Hot answers tagged

80

No, your carrier is not breaking the policy : https://europa.eu/youreurope/citizens/consumers/internet-telecoms/mobile-roaming-costs/index_en.htm Here are the relevant parts : The limit is calculated on the basis of the retail price of your domestic mobile bundle as in the case of unlimited data. The roaming data volume must be at least twice the ...


79

AT&T can't charge you to use WiFi. From the page you linked to, that's talking about a service where you connect to WiFi somewhere (like an airport) that you might normally have to pay for, and the provider of that WiFi has partnered with AT&T to allow AT&T customers to log in and use the WiFi. This does not affect your ability to connect to any ...


73

Or can I just dial +92... as usual? Yes. Although it is the + prefix that's the "magic" here. It is short hand for the outbound international dialling code for whatever country you are dialling from. This is what allows you to use the same (international format) phone number anywhere in the world. If you are calling from the US then the phone network ...


54

My experience when I use data roaming is that the local telco tunnels IP traffic to my home provider, and then it enters the global internet at my provider's premises. So sites like whatismyip.com geolocate me to Denmark, even when I'm using data roaming in, say, England. It would stand to reason that the same thing happens when you're roaming with a ...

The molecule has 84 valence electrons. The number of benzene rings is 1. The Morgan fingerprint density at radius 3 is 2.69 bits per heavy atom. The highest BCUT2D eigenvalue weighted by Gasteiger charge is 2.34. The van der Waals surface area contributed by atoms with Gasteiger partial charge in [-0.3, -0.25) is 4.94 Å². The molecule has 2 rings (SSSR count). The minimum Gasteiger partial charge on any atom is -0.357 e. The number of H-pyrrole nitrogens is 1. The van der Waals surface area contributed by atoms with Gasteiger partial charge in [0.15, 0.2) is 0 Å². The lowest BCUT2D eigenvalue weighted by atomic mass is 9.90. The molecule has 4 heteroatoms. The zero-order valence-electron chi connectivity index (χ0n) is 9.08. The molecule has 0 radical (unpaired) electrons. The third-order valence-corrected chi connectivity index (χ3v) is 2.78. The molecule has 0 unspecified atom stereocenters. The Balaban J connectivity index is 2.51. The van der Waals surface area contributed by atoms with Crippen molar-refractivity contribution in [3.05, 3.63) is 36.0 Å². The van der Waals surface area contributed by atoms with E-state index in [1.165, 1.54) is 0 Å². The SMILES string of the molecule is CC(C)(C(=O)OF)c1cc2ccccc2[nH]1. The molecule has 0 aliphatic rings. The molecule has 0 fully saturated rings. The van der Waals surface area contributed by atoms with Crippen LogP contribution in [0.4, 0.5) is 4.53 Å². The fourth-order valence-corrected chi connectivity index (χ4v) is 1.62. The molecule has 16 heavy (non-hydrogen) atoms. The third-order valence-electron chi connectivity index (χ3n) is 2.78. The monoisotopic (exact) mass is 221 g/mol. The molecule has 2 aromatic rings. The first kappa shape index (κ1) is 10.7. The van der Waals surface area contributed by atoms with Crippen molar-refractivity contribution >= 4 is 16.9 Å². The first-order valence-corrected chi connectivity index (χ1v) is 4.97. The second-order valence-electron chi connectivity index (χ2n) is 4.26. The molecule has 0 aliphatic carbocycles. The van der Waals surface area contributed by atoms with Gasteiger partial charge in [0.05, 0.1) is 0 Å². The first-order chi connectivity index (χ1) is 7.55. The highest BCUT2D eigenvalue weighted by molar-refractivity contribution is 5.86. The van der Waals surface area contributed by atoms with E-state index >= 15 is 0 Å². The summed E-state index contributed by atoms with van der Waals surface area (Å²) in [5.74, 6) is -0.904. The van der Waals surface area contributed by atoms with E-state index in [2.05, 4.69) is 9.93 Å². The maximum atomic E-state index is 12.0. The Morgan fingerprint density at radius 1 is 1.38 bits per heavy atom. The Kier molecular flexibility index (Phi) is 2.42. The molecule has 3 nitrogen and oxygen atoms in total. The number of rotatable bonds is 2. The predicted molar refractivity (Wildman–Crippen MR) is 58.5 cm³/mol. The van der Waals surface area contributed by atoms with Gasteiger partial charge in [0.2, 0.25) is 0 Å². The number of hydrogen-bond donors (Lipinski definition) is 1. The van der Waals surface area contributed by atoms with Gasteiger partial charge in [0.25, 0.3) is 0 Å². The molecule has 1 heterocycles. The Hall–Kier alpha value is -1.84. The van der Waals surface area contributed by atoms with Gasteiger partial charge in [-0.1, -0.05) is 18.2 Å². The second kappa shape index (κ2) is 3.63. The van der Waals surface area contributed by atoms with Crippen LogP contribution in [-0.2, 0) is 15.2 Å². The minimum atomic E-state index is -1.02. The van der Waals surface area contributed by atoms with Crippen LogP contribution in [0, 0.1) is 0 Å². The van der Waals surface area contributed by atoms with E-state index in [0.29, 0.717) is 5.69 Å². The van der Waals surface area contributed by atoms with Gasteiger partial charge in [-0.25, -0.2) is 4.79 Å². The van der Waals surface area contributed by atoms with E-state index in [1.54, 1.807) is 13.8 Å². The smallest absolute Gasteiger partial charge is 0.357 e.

35

I traveled all the way through the USA from the east coast to the west coast, by car and RV. I thought about getting a UMTS / LTE stick for my Notebook, too. But there really wasn't any need for this. You can get FREE WIFI almost everywhere: Coffee Shops (Starbucks, etc.) Fast food Restaurants (Pizza Hut, McDonalds, KFC, etc.) Camp grounds Hotels Shops / ...


26

You can just dial as usual, just like you would to call him at home, and the call will go through. But you'll be charged for an international call, however your cell phone plan handles international roaming. You may find it makes more sense to plan in advance to use Skype, WhatsApp, WeChat, etc..., which will use only your data connection (or wifi) and not ...


23

You can walk into any large carrier store - AT/T or T-Mobile in your case (since you probably have a GSM phone), and ask for a prepaid SIM card. No address proof, I don't even think they check your ID. T-Mobile usually has the best deals (value for money) and their 3G/4G network is pretty fast. Of course, I am assuming you have an unlocked GSM phone. T-...


22

Many years ago, it was highly unlikely that a European cell / mobile phone would work in the US. More recently, but still quite long ago, your phone might work if it supported the US bands. In both cases, the answer might have varied from state to state or city to city. These days, you are unlikely to experience a problem. Phones are now much more ...


21

No, the EU roaming directive doesn't require providers to allow roaming with any network provider, so agreements between providers are still in force - the directive does include provisions for managing wholesale prices between providers but does not go as far as mandating open roaming.


16